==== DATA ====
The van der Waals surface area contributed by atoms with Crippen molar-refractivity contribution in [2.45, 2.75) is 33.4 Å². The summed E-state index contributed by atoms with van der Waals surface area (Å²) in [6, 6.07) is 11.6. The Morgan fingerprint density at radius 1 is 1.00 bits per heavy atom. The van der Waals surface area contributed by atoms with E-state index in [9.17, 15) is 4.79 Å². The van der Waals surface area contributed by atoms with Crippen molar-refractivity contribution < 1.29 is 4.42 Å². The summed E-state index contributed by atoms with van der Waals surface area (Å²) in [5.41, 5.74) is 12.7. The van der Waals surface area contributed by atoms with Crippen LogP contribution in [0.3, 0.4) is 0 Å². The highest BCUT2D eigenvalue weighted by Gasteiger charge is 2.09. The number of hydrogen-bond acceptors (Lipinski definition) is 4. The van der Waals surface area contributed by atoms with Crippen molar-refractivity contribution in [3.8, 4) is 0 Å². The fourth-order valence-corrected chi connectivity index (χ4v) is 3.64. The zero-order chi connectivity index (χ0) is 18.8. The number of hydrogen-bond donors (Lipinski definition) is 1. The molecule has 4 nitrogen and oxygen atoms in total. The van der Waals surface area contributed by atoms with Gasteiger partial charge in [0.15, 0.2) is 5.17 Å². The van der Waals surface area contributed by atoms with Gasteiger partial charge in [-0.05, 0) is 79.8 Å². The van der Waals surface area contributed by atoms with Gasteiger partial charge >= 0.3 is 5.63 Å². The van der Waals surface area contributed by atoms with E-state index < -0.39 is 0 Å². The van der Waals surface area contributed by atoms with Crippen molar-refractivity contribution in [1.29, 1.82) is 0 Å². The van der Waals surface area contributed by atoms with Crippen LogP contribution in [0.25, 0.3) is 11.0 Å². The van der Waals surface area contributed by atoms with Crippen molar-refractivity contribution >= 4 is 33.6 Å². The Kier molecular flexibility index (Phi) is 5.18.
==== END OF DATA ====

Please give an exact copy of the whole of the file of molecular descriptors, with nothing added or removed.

The van der Waals surface area contributed by atoms with Crippen molar-refractivity contribution in [2.45, 2.75) is 33.4 Å². The summed E-state index contributed by atoms with van der Waals surface area (Å²) in [6, 6.07) is 11.6. The Morgan fingerprint density at radius 1 is 1.00 bits per heavy atom. The van der Waals surface area contributed by atoms with E-state index in [9.17, 15) is 4.79 Å². The van der Waals surface area contributed by atoms with Crippen molar-refractivity contribution < 1.29 is 4.42 Å². The summed E-state index contributed by atoms with van der Waals surface area (Å²) in [5.41, 5.74) is 12.7. The van der Waals surface area contributed by atoms with Crippen LogP contribution in [0.3, 0.4) is 0 Å². The highest BCUT2D eigenvalue weighted by Gasteiger charge is 2.09. The number of hydrogen-bond acceptors (Lipinski definition) is 4. The van der Waals surface area contributed by atoms with Crippen molar-refractivity contribution in [3.8, 4) is 0 Å². The fourth-order valence-corrected chi connectivity index (χ4v) is 3.64. The zero-order chi connectivity index (χ0) is 18.8. The number of hydrogen-bond donors (Lipinski definition) is 1. The molecule has 4 nitrogen and oxygen atoms in total. The van der Waals surface area contributed by atoms with Gasteiger partial charge in [0.15, 0.2) is 5.17 Å². The van der Waals surface area contributed by atoms with Gasteiger partial charge in [-0.05, 0) is 79.8 Å². The van der Waals surface area contributed by atoms with Gasteiger partial charge >= 0.3 is 5.63 Å². The van der Waals surface area contributed by atoms with E-state index < -0.39 is 0 Å². The van der Waals surface area contributed by atoms with Crippen molar-refractivity contribution in [1.29, 1.82) is 0 Å². The van der Waals surface area contributed by atoms with Crippen LogP contribution in [0.25, 0.3) is 11.0 Å². The van der Waals surface area contributed by atoms with Crippen molar-refractivity contribution >= 4 is 33.6 Å². The Kier molecular flexibility index (Phi) is 5.18.